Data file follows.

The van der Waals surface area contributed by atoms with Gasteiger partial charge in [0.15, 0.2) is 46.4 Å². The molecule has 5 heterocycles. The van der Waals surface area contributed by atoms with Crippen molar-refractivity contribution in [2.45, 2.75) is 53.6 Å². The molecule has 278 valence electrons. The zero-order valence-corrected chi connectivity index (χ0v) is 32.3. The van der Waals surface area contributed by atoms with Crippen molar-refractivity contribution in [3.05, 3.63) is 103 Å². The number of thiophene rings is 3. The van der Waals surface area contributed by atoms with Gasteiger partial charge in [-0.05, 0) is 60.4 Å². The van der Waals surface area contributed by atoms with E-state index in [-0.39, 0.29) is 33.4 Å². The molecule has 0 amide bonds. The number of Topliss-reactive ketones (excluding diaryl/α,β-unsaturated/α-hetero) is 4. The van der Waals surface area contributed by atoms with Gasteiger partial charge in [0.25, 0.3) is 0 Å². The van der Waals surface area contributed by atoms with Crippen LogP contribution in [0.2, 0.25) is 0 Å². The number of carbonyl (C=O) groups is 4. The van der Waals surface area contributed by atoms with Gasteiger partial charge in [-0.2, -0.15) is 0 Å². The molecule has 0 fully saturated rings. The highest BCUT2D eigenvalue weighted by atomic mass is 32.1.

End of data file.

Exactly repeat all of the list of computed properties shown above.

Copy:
The van der Waals surface area contributed by atoms with Gasteiger partial charge in [0.15, 0.2) is 46.4 Å². The molecule has 5 heterocycles. The van der Waals surface area contributed by atoms with Crippen molar-refractivity contribution in [2.45, 2.75) is 53.6 Å². The molecule has 278 valence electrons. The zero-order valence-corrected chi connectivity index (χ0v) is 32.3. The van der Waals surface area contributed by atoms with Crippen molar-refractivity contribution in [3.05, 3.63) is 103 Å². The number of thiophene rings is 3. The van der Waals surface area contributed by atoms with Gasteiger partial charge in [-0.05, 0) is 60.4 Å². The van der Waals surface area contributed by atoms with E-state index in [-0.39, 0.29) is 33.4 Å². The molecule has 0 amide bonds. The number of Topliss-reactive ketones (excluding diaryl/α,β-unsaturated/α-hetero) is 4. The van der Waals surface area contributed by atoms with Gasteiger partial charge in [0.25, 0.3) is 0 Å². The van der Waals surface area contributed by atoms with Crippen LogP contribution in [0.2, 0.25) is 0 Å². The number of carbonyl (C=O) groups is 4. The van der Waals surface area contributed by atoms with Gasteiger partial charge in [-0.2, -0.15) is 0 Å². The molecule has 0 fully saturated rings. The highest BCUT2D eigenvalue weighted by atomic mass is 32.1.